PILATES CORE CHALLENGE

PilatesCoreChallenge

2007, 75 cents, at Goodwill on Colorado in Eagle Rock

First Impression: The instructor’s name is Ana Caban.

Second Impression: But you know her friends call her Banana Cabana.

This DVD was shot in Sedona, Arizona, on the same sacrifical altar, I mean, glorious mountaintop, where the Yoga for Weight Loss video was filmed.

The instructor ticks off the six basic principles of Pilates: control, centering, concentration, breathing, precision, and flow. What could be simpler?

The routine begins with a move called “Bird on a Perch.” You lie on your back with knees bent and feet raised. Your feet are constricted into a forced arch, like the talons of a bird. You straighten and bend your legs, pull in your abs, and force your toes to stay in that foot-cramping grotesque curve, never forgetting the six basic principles of Pilates: pain, suffering, sloth, gluttony, the Professor, and Mary Ann. You lie there, staring up at the sky, and – what’s that circling overhead? Buzzards?

More mat exercises follow, occupying the dismal intersection between extreme discomfort and crushing boredom. There’s a move that Banana Cabana calls The Snake but which I call Nope!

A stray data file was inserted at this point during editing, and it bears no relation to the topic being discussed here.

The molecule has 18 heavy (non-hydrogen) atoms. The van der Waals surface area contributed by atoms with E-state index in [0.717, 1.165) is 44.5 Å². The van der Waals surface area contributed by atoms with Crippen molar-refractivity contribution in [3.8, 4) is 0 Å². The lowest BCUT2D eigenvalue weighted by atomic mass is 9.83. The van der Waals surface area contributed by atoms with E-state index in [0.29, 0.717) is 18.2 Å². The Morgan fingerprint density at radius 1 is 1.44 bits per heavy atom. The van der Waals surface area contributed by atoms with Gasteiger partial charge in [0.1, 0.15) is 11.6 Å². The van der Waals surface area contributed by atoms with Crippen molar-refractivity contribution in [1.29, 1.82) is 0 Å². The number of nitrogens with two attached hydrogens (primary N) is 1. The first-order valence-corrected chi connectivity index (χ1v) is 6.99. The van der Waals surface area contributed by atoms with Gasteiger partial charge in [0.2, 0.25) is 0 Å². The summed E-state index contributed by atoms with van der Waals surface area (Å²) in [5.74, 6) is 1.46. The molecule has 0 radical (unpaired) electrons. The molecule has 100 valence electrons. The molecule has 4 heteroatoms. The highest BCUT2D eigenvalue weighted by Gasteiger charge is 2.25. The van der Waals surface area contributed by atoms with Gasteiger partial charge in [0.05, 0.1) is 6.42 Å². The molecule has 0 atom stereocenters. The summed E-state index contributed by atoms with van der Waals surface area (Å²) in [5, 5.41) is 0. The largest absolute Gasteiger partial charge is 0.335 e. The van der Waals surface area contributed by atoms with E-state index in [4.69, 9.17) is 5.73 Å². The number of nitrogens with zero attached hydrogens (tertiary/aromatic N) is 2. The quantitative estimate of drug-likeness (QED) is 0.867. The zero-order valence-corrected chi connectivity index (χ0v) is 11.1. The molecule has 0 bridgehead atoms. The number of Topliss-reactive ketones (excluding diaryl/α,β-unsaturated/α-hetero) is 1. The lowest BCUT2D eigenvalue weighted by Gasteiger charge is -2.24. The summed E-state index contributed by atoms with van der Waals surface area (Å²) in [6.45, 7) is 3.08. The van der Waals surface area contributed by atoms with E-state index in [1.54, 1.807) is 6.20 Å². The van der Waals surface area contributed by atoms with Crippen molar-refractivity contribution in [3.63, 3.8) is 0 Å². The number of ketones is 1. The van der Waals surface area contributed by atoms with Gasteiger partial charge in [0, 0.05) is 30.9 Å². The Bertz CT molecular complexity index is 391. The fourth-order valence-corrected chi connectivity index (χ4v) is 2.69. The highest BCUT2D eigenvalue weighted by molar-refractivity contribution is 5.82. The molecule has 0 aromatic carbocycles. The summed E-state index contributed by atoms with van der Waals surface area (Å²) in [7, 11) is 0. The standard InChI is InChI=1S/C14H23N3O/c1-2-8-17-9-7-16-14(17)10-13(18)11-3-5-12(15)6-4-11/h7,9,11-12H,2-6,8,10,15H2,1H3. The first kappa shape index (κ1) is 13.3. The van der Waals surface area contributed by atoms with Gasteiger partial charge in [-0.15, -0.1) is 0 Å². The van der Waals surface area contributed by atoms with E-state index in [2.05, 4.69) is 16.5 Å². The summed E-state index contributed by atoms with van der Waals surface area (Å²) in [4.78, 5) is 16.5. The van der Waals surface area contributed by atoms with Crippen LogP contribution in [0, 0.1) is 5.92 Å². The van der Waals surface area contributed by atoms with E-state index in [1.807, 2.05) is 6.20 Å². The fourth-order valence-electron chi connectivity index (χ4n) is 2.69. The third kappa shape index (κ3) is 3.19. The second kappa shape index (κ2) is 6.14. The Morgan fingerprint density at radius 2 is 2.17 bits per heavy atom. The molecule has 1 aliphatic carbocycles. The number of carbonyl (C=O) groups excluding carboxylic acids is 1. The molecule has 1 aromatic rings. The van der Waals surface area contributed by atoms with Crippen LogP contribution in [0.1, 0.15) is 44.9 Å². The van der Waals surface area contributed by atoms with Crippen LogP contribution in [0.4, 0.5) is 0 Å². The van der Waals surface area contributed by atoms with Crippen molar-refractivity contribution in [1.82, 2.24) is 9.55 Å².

You sit with your legs on one side of you. You reach one arm to the side and the other arm kind of to the front, with your palms facing different directions. You press up, your body facing the side, then you lower and rotate so that your hips are on the floor but your chest is up high, with your arms in this weird twisted position and your legs uselessly trailing behind you. It’s guaranteed to strengthen and tone your physical therapist’s billable hours in just minutes a day!

All of this is underscored by  peppy, cocktail-party bachelor pad music. I expect a sophisticated gent in a velvet smoking jacket to mix me up a sidecar before demonstrating his smooth rhumba. He will remind you of the six basic principles of Pilates: glances, conversation, coffee, dinner, dessert at his place, and a cigarette.

At the conclusion of the routine, the camera pans away past the sheer cliff drop and over the indifferent treetops. We are reminded that despite our best efforts to better ourselves, the infinite always creeps along one step behind us.

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